October 19, 2000
Critic-turned-director Rod Lurie talks about 'The Contender'
Back when Rod Lurie was the meanest film critic in L.A., he used to gush about actress Joan Allen on his KABC radio show. The guy who once called Danny DeVito a "testicle with legs" lauded Allen as "the greatest working actor in the world." "I'd manage to slip that in every other week," admits the Israeli-born critic-turned-director, whose debut film, "Deterrence," revolved around a Jewish U.S. president in crisis. Allen had heard all about the fawning critic, so she was receptive when he offered to write a screenplay for her in 1998.
The former Los Angeles magazine reviewer immediately set out to pen a script Allen couldn't refuse; watching news of the Clinton-Lewinsky affair gave him a juicy idea. "I thought, 'We have such a double standard in this country," Lurie, the son of famed Israeli political cartoonist Ranan Lurie, told The Journal. "We can stomach sexuality in our men, but not in our women. And I wondered, 'How long would a female politician last if she were caught having sex with a male intern in the oval office?'"
The result was "The Contender," a political thriller about a female U.S. senator who is nominated for the vice presidency, only to encounter allegations of sexual scandal.
Allen loved the screenplay, but there was fallout from Lurie's old days as the most reviled critic in town. "Some actors I wanted for 'The Contender" wanted nothing to do with me," says the former reviewer, who once dubbed Whoopi Goldberg a race traitor for playing too many domestics. Fortunately, Gary Oldman and Jeff Bridges, both Allen fans, eagerly signed on to the film. When studios pressured Lurie to drop Allen for a bigger-name actress, he declined and made "The Contender" as a low-budget indie.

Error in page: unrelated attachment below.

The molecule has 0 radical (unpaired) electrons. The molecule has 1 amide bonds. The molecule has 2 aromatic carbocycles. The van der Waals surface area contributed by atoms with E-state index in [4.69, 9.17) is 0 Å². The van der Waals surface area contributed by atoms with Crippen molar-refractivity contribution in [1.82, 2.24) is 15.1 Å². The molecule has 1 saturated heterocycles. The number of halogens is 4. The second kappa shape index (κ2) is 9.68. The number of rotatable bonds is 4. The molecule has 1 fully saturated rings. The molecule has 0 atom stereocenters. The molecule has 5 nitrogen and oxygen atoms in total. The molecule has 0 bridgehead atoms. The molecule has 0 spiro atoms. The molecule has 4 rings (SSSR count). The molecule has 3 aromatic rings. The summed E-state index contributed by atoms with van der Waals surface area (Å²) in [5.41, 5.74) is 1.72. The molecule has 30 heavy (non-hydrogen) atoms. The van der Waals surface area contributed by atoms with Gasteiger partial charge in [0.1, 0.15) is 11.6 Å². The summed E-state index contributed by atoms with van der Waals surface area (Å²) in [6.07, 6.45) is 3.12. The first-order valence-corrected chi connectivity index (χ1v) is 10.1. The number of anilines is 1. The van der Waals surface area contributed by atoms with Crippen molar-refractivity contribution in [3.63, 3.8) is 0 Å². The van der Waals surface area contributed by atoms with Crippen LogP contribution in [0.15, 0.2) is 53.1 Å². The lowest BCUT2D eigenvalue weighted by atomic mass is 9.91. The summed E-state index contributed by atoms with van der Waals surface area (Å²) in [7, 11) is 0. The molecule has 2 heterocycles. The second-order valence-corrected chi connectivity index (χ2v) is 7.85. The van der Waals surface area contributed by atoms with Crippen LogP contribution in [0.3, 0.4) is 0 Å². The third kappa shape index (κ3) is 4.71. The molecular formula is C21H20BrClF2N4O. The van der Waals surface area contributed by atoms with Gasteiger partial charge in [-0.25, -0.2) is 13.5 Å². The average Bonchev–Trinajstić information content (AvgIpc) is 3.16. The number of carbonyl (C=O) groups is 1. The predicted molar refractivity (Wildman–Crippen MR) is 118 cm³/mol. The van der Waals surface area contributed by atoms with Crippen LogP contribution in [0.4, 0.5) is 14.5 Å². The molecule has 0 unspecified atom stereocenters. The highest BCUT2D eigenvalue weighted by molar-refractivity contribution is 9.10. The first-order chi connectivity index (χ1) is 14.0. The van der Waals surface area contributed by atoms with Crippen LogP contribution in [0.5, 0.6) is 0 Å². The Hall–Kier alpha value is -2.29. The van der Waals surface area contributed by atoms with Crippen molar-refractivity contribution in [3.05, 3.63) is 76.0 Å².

Lurie was shocked, after production wrapped, when Steven Spielberg telephoned: DreamWorks was interested in purchasing the movie as its very first acquisition. Spielberg requested a private screening at his house, along with Lurie's home telephone number. "I put 'Schindler's List' on the VCR, so when he called me, he'd hear it in the background," the director sheepishly admits.
By 8 a.m. the next morning, Lurie had a deal; now he's been signed to direct another DreamWorks film, a prison thriller, and to develop an FBI-related TV series. He's glad for the opportunity to work on something other than a political thriller, though he'll no doubt return to the genre. "Maybe I'm there because I'm a coward," he concedes, sounding a bit like Woody Allen. "Because not many other directors are working in the genre, there's no competition."
So can the tough ex-critic take what he used to dish out? "I'll try not to read 'The Contender's' reviews, because it will be too painful," he admits. "Every barb will sting."